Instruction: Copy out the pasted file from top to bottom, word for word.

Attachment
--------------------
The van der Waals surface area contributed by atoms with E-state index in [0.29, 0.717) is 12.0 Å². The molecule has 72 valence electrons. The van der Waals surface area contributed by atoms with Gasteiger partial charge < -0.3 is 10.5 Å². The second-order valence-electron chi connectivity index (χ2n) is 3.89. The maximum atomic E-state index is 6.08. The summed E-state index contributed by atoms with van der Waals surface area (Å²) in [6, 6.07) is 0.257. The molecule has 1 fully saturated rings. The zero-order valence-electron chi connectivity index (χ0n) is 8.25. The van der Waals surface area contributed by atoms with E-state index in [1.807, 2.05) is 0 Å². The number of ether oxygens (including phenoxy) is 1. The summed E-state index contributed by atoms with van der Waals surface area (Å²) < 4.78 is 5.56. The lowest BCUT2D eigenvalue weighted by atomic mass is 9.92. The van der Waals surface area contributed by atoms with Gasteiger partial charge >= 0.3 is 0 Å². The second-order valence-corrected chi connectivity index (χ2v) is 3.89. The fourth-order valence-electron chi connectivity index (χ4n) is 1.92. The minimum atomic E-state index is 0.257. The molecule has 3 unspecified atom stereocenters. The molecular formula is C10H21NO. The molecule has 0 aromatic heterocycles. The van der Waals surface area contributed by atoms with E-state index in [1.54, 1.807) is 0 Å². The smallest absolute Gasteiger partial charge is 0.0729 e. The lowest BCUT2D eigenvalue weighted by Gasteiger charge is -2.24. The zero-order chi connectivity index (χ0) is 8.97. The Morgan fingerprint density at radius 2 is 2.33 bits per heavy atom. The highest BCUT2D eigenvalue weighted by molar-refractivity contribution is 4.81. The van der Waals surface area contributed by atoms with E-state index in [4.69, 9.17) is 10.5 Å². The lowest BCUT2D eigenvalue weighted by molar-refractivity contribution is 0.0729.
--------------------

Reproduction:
The van der Waals surface area contributed by atoms with E-state index in [0.29, 0.717) is 12.0 Å². The molecule has 72 valence electrons. The van der Waals surface area contributed by atoms with Gasteiger partial charge < -0.3 is 10.5 Å². The second-order valence-electron chi connectivity index (χ2n) is 3.89. The maximum atomic E-state index is 6.08. The summed E-state index contributed by atoms with van der Waals surface area (Å²) in [6, 6.07) is 0.257. The molecule has 1 fully saturated rings. The zero-order valence-electron chi connectivity index (χ0n) is 8.25. The van der Waals surface area contributed by atoms with E-state index in [1.807, 2.05) is 0 Å². The number of ether oxygens (including phenoxy) is 1. The summed E-state index contributed by atoms with van der Waals surface area (Å²) < 4.78 is 5.56. The lowest BCUT2D eigenvalue weighted by atomic mass is 9.92. The van der Waals surface area contributed by atoms with Gasteiger partial charge >= 0.3 is 0 Å². The second-order valence-corrected chi connectivity index (χ2v) is 3.89. The fourth-order valence-electron chi connectivity index (χ4n) is 1.92. The minimum atomic E-state index is 0.257. The molecule has 3 unspecified atom stereocenters. The molecular formula is C10H21NO. The molecule has 0 aromatic heterocycles. The van der Waals surface area contributed by atoms with E-state index in [1.54, 1.807) is 0 Å². The smallest absolute Gasteiger partial charge is 0.0729 e. The lowest BCUT2D eigenvalue weighted by Gasteiger charge is -2.24. The zero-order chi connectivity index (χ0) is 8.97. The Morgan fingerprint density at radius 2 is 2.33 bits per heavy atom. The highest BCUT2D eigenvalue weighted by molar-refractivity contribution is 4.81. The van der Waals surface area contributed by atoms with E-state index in [4.69, 9.17) is 10.5 Å². The lowest BCUT2D eigenvalue weighted by molar-refractivity contribution is 0.0729.